Horimiya: The Missing Pieces acts as a coda to Horimiya, filling out the missing moments and character beats that the first series couldn’t fit into its 13-episode runtime. Despite the fragmented narrative style with episodes that behave more like snapshots than stories that dig deep into the psyche of who these characters are, the series still manages to deliver an emotional wallop along with big laughs that defy expectations. Beautifully animated, the CloverWorks adaptation is a reminder of the inherent likability of these characters, of the engaging romance between Hori and Miyamura, and the magnetism of a strong ensemble. Horimiya: The Missing Pieces might not be quite as strong as its predecessor, but it remains solid nonetheless, an active reminder of the calming effect of the series and the joy of getting to spend time with these colorful characters.
It sounds silly to say, but perhaps the first indicator of just how well this series was going to deliver is the OP. The opening theme song, “Happy (Shiawase)” by Omoinotake, strikes a nostalgic tone that marries well with the visuals of the group of friends engaging in youthful activities, from days at the beach to sleepovers and festivals, all of them racing in some direction. There’s this tangible sensation that captures that feeling of starting something new — and, with it, ending something familiar — that is depicted in the opening and then breathes life into the series. That feeling of starting something, something fresh and a little scary, is best found in the season finale, “Graduation,” but rumbles throughout the series as a whole.
The heart remains Hori and Miyamura’s relationship. With Miyamura being allowed greater levity in “The Missing Pieces,” we step away from the trauma and bullying that marred his earlier adolescence. We watch as his friendship with the perpetually anxious Sengoku flourishes and as he steps outside of his comfort zone, be it to protect a younger student or to participate in the sports day at school.
The series is committed to ensuring that we spend adequate time with each supporting character, with some faring better than others. While the adults add a unique color to the world, the less time spent with their lecherous teacher, the better. For the most part, it’s Sengoku who receives the most character development, especially as we come to realize his brand of social anxiety oddly compliments Miyamura’s. Toru could’ve been given more time, but he and Yuki were both given ample screen time in the original series, while Sengoku had room to grow.
Sengoku, again with Miyamura, is where the majority of the biggest laughs are found in Horimiya: The Missing Pieces. Their ineptitude that drives the others’ lesser moments produces big and broad comedy, especially as they both try to conceal their insecurities from others. The writing in these moments is superb, taking jokes and pushing them to their limit, such as the two’s desperation to find a way out of having to be in swimsuits around their peers.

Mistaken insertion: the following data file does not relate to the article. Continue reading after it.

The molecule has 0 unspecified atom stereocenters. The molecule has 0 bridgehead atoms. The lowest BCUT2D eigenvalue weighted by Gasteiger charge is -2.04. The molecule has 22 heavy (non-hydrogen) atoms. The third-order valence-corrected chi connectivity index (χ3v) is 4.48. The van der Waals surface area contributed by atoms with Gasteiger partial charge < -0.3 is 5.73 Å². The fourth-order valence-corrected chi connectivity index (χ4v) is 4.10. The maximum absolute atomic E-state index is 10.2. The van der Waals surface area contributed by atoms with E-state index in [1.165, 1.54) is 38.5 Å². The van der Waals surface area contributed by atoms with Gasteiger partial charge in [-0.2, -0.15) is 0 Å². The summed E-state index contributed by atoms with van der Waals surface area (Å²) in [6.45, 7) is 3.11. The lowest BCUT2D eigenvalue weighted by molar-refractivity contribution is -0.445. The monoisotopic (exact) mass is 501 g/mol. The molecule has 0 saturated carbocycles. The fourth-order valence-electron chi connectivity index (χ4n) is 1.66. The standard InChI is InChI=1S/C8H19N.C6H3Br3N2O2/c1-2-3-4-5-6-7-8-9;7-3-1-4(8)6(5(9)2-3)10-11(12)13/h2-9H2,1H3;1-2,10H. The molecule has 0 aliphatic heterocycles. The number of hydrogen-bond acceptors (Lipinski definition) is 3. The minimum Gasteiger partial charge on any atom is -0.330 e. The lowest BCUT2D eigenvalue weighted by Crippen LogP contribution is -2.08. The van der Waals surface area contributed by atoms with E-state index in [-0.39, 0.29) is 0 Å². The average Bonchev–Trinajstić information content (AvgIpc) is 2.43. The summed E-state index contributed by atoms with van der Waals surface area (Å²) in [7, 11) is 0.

The humor is the biggest difference in the series compared to Horimiya, which connects back to the show, allowing more light on Miyamura’s storylines. Considering the anecdotal nature of the narrative, the comedy makes sense, as we’re given the in-between moments characters share and the general absurdity of being a teenager. But despite the comedy, the series never loses sight of its heart, which continues to be emboldened by the lush, golden-lit animation.
The character designs remain softly lined, with light being captured through strands of hair, eyes seen straight through someone’s bangs, and that soft, deft touch is caught in the entirety of the series design. It, like the OP, creates a fully realized depiction of nostalgia and the youthful exuberance given to any moment, no matter how significant. It’s part of why the series has always worked, as it understands that often, the memories we best recall are emotions we felt rather than details, an atmosphere that’s captured in the artistry that molds the characters and their landscapes.
But none of this would be possible or, rather, none of it would deliver the same impact without the aforementioned heart, the beating life force of the series. And that heart is found in the title, greatly explored in the finale. Because yes, there’s the literal sense of “missing pieces,” as the series gives us the missing moments of the story and the interactions fans were hoping to see brought to further life on screen. More than that, though, the title deals with the missing pieces of our own lives — the people who fill in our gaps and prescribe greater value in our day-to-day existence.
Horimiya: The Missing Pieces understands that the people we meet in these formative years are crucial to our development. And while not every bond we make as we’re still learning about who we are in a greater, internal sense, they help pave the way and fill in the moments that otherwise would be vacant without that accompanying friend. Friends are the ones who spend these seemingly insignificant moments with us, and it’s why Iura’s want to go to the beach with his friends is more poignant in the suggestion to the point where we don’t see it in actuality. Enough is said in his confession about how fond he is of these people that we don’t have to see an actual beach excursion to be convinced of their camaraderie.
The series, as was the case with Horimiya, touches on something fragile and profound. Horimiya: The Missing Pieces exudes warmth, with necessary humor, in a follow-up series that understands why we were all so drawn to these characters in the first place.
Horimiya: The Missing Pieces is available now on Crunchyroll.
Horimiya: The Missing Pieces
Horimiya: The Missing Pieces exudes warmth, with necessary humor, in a follow-up series that understands why we were all so drawn to these characters in the first place.